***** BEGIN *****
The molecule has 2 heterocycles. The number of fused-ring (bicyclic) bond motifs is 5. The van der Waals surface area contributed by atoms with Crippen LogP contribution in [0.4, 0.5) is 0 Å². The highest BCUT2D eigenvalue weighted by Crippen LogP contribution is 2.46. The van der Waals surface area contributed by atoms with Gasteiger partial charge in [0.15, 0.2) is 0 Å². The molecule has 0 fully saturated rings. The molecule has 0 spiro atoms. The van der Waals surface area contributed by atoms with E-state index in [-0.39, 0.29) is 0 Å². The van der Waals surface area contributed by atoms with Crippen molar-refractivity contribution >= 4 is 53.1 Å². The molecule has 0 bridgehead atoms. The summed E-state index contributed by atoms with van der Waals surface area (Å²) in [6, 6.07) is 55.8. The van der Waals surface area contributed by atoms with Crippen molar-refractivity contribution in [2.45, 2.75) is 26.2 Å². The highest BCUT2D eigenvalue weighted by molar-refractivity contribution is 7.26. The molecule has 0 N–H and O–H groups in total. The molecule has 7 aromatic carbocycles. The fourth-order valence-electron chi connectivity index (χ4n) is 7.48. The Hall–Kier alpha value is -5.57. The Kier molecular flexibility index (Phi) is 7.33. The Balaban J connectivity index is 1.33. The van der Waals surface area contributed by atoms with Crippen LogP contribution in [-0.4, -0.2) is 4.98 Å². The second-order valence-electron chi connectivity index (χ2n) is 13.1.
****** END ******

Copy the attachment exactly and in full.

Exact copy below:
The molecule has 2 heterocycles. The number of fused-ring (bicyclic) bond motifs is 5. The van der Waals surface area contributed by atoms with Crippen LogP contribution in [0.4, 0.5) is 0 Å². The highest BCUT2D eigenvalue weighted by Crippen LogP contribution is 2.46. The van der Waals surface area contributed by atoms with Gasteiger partial charge in [0.15, 0.2) is 0 Å². The molecule has 0 fully saturated rings. The molecule has 0 spiro atoms. The van der Waals surface area contributed by atoms with E-state index in [-0.39, 0.29) is 0 Å². The van der Waals surface area contributed by atoms with Crippen molar-refractivity contribution >= 4 is 53.1 Å². The molecule has 0 bridgehead atoms. The summed E-state index contributed by atoms with van der Waals surface area (Å²) in [6, 6.07) is 55.8. The van der Waals surface area contributed by atoms with Crippen molar-refractivity contribution in [2.45, 2.75) is 26.2 Å². The highest BCUT2D eigenvalue weighted by molar-refractivity contribution is 7.26. The molecule has 0 N–H and O–H groups in total. The molecule has 7 aromatic carbocycles. The fourth-order valence-electron chi connectivity index (χ4n) is 7.48. The Hall–Kier alpha value is -5.57. The Kier molecular flexibility index (Phi) is 7.33. The Balaban J connectivity index is 1.33. The van der Waals surface area contributed by atoms with Crippen LogP contribution in [-0.4, -0.2) is 4.98 Å². The second-order valence-electron chi connectivity index (χ2n) is 13.1.